Danish Fishermen Demand Access to UK Waters After Brexit: In familiar news another EU country has demanded continued access to UK fishing grounds after the Brexit process is complete. Denmark has demanded the access, following the Netherlands, Belgium and Ireland who have all made similar calls in recent months. As a member of the EU Britain has to share its fishing grounds with any EU country which has a fishing industry. Over the last few decades many EU countries have come to rely heavily on access to UK waters, and the prospect of losing access to British waters would have far-reaching impacts on their industries. It remains to be seen how the government will take back control of Britain’s fishing grounds, with many within the UK fishing industry fearing that EU fishermen will be allowed to continue fishing in UK waters in return for access to the single market or some other trade deal. Click here to read more on this story.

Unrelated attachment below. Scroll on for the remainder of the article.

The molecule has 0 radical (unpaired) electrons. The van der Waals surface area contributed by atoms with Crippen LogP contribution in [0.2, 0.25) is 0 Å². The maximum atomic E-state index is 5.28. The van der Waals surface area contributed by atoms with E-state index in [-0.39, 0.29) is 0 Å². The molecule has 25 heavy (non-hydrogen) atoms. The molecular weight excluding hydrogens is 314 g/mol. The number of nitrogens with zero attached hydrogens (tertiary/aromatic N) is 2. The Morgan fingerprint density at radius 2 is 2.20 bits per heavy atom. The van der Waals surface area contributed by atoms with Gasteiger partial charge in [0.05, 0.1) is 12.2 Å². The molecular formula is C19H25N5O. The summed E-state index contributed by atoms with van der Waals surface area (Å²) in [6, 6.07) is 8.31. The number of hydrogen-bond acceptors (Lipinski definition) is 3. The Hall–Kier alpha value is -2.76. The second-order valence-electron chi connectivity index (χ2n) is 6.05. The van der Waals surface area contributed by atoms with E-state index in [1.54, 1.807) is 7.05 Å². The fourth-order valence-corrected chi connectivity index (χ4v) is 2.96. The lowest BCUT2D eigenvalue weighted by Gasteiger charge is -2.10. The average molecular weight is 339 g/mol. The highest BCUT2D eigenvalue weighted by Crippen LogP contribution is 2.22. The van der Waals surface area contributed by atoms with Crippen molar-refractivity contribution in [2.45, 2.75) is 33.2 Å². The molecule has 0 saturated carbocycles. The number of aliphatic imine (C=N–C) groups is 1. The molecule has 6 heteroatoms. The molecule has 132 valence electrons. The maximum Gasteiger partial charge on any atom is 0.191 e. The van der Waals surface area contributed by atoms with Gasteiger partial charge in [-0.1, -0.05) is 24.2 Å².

Japanese Earthquake Causes Invasive Species to Travel to USA: The 2011 earthquake and following tsunami which caused huge damage and loss of life across Japan has had a significant impact on the marine ecosystem of the Pacific, with some of the consequences only now becoming apparent. The tsunami swept an estimated five million tons of debris into the ocean, with some objects being caught in trans-Pacific coastal currents and making their way across the ocean to the west coast of the USA. Now a scientific research paper has revealed that many Japanese species may have been transported to the USA on these pieces of debris, with scientists counting around 280 species usually found in Japanese waters being present on 600 pieces of debris found on US beaches. Many of these species are invertebrates such as isopods, mussels, barnacles and starfish, but at least two fish species had also been transported, most likely as eggs which then hatched in American waters. It is feared that many of the species which have travelled to the USA may be invasive species which could affect the health of natural US species. Scientists involved in the research believe that debris (and hitch-hiking Japanese species) could continue to arrive in US waters from Japan for the next ten years. Read more here.